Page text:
November 18, 2019

New study on sperm epigenetics published

Rose Schrott, a PhD candidate at Duke University won the 2019 Campion Fund Poster Presentation Award given at the Triangle Consortium for Reproductive Biology held at NIEHS in North Carolina.  Her outstanding poster presented work on the epigenetic alterations of sperm DNA due to exposure to cannabis, also called marijuana and we are proud to note its publication in the journal. Epigenetics. 

Previous studies show that mothers who use marijuana during pregnancy may have infants with decreased birth weights, possible impaired immune systems and increased admissions to a neonatal care unit.  Now, Rose and her colleagues have published the studies presented on her award poster showing that cannabis use in reproductive age men is associated with changes in the expression of an autism candidate gene in human sperm.  The published paper also reported findings of the gene in rats.  The human gene is DLGAP2 (Discs-Large Associated Protein 2) while the rat gene is Dlgap2.  This gene is involved in nerve synapse organization, neuronal signaling and is strongly implicated in autism and schizophrenia.  DLGAP2 is paternally expressed in the testis and biallelically expressed in the brain, but has very low expression in other tissues of the body.  Dr. Schrott and colleagues demonstrated that in humans, 17 gene CpG sites were hypomethylated, nine in Intron 7 of the gene.   These sites were 72.5 differentially methylated indicating that they are not imprinted sites.  Dr. Schrott and colleagues conducted careful epigenetic studies of 12 men aged 18-40 years who were cannabis users defined by history and urine testing and 12 men of the same age who were non-users.  The research found that cannabis exposure will cause hypomethylation of the DLGAP2 gene in sperm.  Compared to control young men, those exposed to cannabis had DLGAP2 DNA with a significant loss of intron 7.  The researchers also demonstrated an increased DLGAP2 expression in the brains of 28 conceptuses.  The study also reported similar findings of the Dlgap2 DNA in adult male rats treated with tetrahydrocannabinol (THC) and in the brains of their offspring.  There was increased expression of Dlgap2 in the nucleus accumbens, a part of the brain responsible for the cognitive processing of reward, motivation, and aversion.  This important study suggests that that cannabis exposure in men of reproductive age contributes to the disruption of sperm DNA methylation and that these changes could be transmitted to subsequent generations.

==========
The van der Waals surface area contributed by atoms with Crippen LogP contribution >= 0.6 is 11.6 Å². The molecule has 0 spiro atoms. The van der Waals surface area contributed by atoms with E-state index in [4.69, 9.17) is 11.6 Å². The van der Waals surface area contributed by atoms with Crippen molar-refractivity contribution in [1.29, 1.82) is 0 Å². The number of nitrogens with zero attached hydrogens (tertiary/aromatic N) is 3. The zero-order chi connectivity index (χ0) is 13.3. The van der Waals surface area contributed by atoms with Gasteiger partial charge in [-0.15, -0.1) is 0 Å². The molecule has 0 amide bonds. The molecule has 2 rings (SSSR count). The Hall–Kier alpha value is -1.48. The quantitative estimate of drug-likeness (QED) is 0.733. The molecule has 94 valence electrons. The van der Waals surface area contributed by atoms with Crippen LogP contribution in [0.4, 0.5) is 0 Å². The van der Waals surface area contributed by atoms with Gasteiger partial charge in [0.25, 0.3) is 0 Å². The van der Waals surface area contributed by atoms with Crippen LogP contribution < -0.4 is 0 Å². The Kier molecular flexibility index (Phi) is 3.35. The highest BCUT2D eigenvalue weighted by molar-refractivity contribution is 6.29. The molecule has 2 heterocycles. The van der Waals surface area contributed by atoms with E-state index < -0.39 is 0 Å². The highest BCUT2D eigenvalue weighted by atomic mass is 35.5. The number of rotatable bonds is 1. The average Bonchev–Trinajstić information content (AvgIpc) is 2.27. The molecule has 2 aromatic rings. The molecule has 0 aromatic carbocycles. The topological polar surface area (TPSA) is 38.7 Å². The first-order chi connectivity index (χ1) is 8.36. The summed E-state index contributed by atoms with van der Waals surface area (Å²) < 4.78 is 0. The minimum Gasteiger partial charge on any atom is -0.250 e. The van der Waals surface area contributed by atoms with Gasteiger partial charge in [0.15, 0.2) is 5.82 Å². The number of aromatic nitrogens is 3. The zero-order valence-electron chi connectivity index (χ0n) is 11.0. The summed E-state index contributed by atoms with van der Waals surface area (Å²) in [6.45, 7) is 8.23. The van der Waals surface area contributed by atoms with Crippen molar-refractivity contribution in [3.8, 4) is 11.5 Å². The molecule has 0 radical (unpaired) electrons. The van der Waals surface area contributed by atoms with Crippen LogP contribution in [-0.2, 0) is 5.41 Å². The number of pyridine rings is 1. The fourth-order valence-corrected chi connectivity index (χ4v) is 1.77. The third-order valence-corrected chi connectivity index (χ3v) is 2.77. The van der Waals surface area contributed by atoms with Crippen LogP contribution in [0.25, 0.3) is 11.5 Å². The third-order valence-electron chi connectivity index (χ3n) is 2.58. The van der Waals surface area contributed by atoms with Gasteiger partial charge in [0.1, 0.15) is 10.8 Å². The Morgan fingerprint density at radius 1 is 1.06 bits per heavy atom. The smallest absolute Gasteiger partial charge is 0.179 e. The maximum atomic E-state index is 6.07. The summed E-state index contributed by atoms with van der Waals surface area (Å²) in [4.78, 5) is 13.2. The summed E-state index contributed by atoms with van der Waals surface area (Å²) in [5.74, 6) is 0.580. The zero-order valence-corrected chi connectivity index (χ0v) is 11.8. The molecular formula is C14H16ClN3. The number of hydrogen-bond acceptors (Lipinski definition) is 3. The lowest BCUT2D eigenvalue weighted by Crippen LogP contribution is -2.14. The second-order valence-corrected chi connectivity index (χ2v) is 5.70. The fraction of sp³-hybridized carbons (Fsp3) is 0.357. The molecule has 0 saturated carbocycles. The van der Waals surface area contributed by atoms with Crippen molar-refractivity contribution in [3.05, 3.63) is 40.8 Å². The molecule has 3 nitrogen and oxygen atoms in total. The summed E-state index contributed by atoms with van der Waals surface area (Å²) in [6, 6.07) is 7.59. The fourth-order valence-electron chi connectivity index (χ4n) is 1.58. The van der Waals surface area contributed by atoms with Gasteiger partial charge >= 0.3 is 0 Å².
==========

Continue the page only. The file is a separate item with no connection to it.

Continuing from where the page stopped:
Dr. Schrott’s study indicates that the use of cannabis in reproductive age males is not risk-free.  Given that the percentage of adults who believe that cannabis use is risky has declined in the US and that 15% of adults think that there are no health risks in cannabis use the implications for health care policy is tremendous. Strong educational programs to educate men contemplating having children of the risks in cannabisuse are now essential for reproductive health.

Rose Schrott, Kelly Acharya, Nilda Itchon-Ramos, Andrew B. Hawkey, Erica Pippen, John T. Mitchell, Scott H. Kollins, Edward D. Levin & Susan Murphy (2019) Cannabis use is associated with potentially heritable widespread changes in autism candidate gene DLGAP2 DNA methylation in sperm, Epigenetics, DOI: 10.1080/15592294.2019.1656158